In November 2023, 14 more Suboxone tooth decay lawsuits were filed in court. There are hundreds of thousands of users of Suboxone, some of whom may not realize their dental issues come from the prescription medication. As more information comes out, it’s likely the amount of Suboxone lawsuits will increase vastly. Indivior can be held liable for creating the defective drug.

What Damages Can You Pursue in a Suboxone Tooth Decay Lawsuit?

Those who suffer from tooth decay and other dental problems after using Suboxone can file lawsuits to pursue compensation for damages. Victims can experience damages that affect their finances, health, and quality of life, for which they can pursue compensation by commencing a legal action against Indivior.

Economic damages caused by Suboxone tooth decay are those that have a financial value or bill attached to them. Non-economic damages are intangible costs resulting from Suboxone tooth decay that affect a person’s quality of life, mental health, and relationships with friends and family.

The following are some damages you could pursue through a Suboxone tooth decay lawsuit:

Why Should You Hire a Product Liability Lawyer to Help With Your Suboxone Tooth Decay Lawsuit

Those who suffer tooth decay from Suboxone should hire a lawyer to help with their lawsuit. A product liability lawyer with experience helping victims of dangerous drugs and medication can use their expertise to assist with the lawsuit process. They will know what steps to take and how to put them in the best position to recover fair compensation for damages.

The following are some ways a product liability lawyer can help with your Suboxone tooth decay lawsuit:

Contact The Russo Firm for Help With Your Suboxone Tooth Decay Lawsuit

At The Russo Firm, our product liability lawyers understand how defective drugs can cause health problems and wish to help with tooth decay caused by Suboxone. We grasp the difficulty of handling substance abuse issues and the stress caused by dental problems caused by opioid abuse medication.

If you used Suboxone films for longer than 6 months before 2022 and can obtain prior dental records, we would like to hear from you immediately.

We plan to show the courts that you had decent oral health before using Suboxone, you suffered significant damages, you had to receive dental care to repair it, and on top of it all, Indivior failed to warn any users of these potential risks associated with this drug.

Our experienced product liability attorneys can use their experience and expertise to help hold Indivior accountable for the negligence that caused dental problems. Contact us for a free Suboxone tooth decay lawsuit consultation today at (561) 270-0913, or leave a message on our online contact page.

Frequently Asked Questions About Suboxone Tooth Decay Lawsuits

How Can Dry Mouth Caused by Suboxone Contribute to Tooth Decay?

One of the dental issues that can result from using Suboxone is dry mouth. The medication can reduce the production of saliva, leading to dry mouth. Saliva plays an essential role in protecting the teeth, as it can neutralize acids and reduce harmful bacteria buildup.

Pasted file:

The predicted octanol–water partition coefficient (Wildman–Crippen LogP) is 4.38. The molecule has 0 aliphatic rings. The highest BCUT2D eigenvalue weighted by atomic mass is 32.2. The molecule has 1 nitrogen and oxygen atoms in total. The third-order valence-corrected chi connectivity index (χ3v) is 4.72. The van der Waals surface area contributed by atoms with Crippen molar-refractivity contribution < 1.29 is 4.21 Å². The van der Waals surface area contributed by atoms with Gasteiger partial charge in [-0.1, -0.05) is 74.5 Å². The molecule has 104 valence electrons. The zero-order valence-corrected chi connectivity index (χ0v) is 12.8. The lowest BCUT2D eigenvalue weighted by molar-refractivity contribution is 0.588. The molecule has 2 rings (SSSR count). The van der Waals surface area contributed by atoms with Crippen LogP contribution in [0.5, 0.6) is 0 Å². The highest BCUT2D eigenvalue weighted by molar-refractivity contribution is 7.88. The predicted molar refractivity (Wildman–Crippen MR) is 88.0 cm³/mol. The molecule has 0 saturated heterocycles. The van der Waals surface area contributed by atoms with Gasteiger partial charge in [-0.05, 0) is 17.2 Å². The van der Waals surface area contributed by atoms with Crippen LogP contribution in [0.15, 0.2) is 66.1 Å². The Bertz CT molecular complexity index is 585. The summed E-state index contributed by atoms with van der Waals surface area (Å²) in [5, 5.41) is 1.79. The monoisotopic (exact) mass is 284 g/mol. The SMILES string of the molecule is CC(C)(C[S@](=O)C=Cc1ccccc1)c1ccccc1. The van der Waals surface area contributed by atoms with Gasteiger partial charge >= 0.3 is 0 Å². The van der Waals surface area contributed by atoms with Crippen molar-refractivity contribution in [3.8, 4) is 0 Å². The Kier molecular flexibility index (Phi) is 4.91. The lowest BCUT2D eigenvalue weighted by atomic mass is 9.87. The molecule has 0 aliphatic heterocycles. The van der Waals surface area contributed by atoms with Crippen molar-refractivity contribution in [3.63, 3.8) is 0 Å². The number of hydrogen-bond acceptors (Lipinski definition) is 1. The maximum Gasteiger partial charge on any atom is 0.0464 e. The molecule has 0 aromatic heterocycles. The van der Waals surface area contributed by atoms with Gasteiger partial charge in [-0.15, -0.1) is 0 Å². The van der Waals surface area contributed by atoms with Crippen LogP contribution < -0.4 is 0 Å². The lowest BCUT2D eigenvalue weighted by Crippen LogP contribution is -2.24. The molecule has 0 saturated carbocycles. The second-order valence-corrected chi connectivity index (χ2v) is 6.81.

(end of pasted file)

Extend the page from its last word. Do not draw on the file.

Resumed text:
Without saliva to protect the teeth’s enamel, a Suboxone user who suffers from dry mouth can exacerbate the tooth decay they can experience. Saliva will not be present to prevent the acidic qualities of Suboxone from causing tooth decay. The absence of saliva caused by dry mouth can lead to the pH levels of the mouth lowering, leading to further dental problems.

How Does the Indivior Antitrust Case Affect Suboxone Tooth Decay Lawsuits?

Suboxone’s original FDA approval came in 2002 for its tablet form. It happened during the height of the opioid epidemic, making Suboxone one of the most popular medications on the market and generating billions in profit. However, its patent neared expiration in 2009. Reckitt Benckiser and Indivior developed the film version of the medication using the same ingredients.

This allowed them to extend their patent and prevent generic drug manufacturers from selling their own versions of buprenorphine and naloxone tablets. Reckitt Benckiser and Indivior urged the FDA to remove the tablet version from the market due to child safety hazards. The US government found this was an attempt to extend patent protections and control the market.

Reckitt Benckiser and Indivior were found guilty of antitrust violations, leading to their agreement to a $1.4 billion settlement with the federal government, state governments, and the Federal Trade Commission (FTC). However, this settlement did not pay money to customers who suffered dental problems, meaning they must file individual civil claims to pursue compensation.

How Would a Suboxone Tooth Decay Lawsuit MDL Affect Plaintiffs?

In a recent development, plaintiffs have filed a motion to consolidate all Suboxone tooth decay lawsuits into multi-district litigation (MDL). This would see all lawsuits consolidate in one jurisdiction before one judge to prevent backing up the courts with hundreds or thousands of similar lawsuits.

The Judicial Panel on Multi-District Litigation (JPML) must assess the facts of these individual lawsuits to determine if there are common facts that could require consolidation. An MDL could help plaintiffs, as it can streamline discovery, allow their lawyers to pool resources, and provide a global settlement that pays for each plaintiff’s specific damages.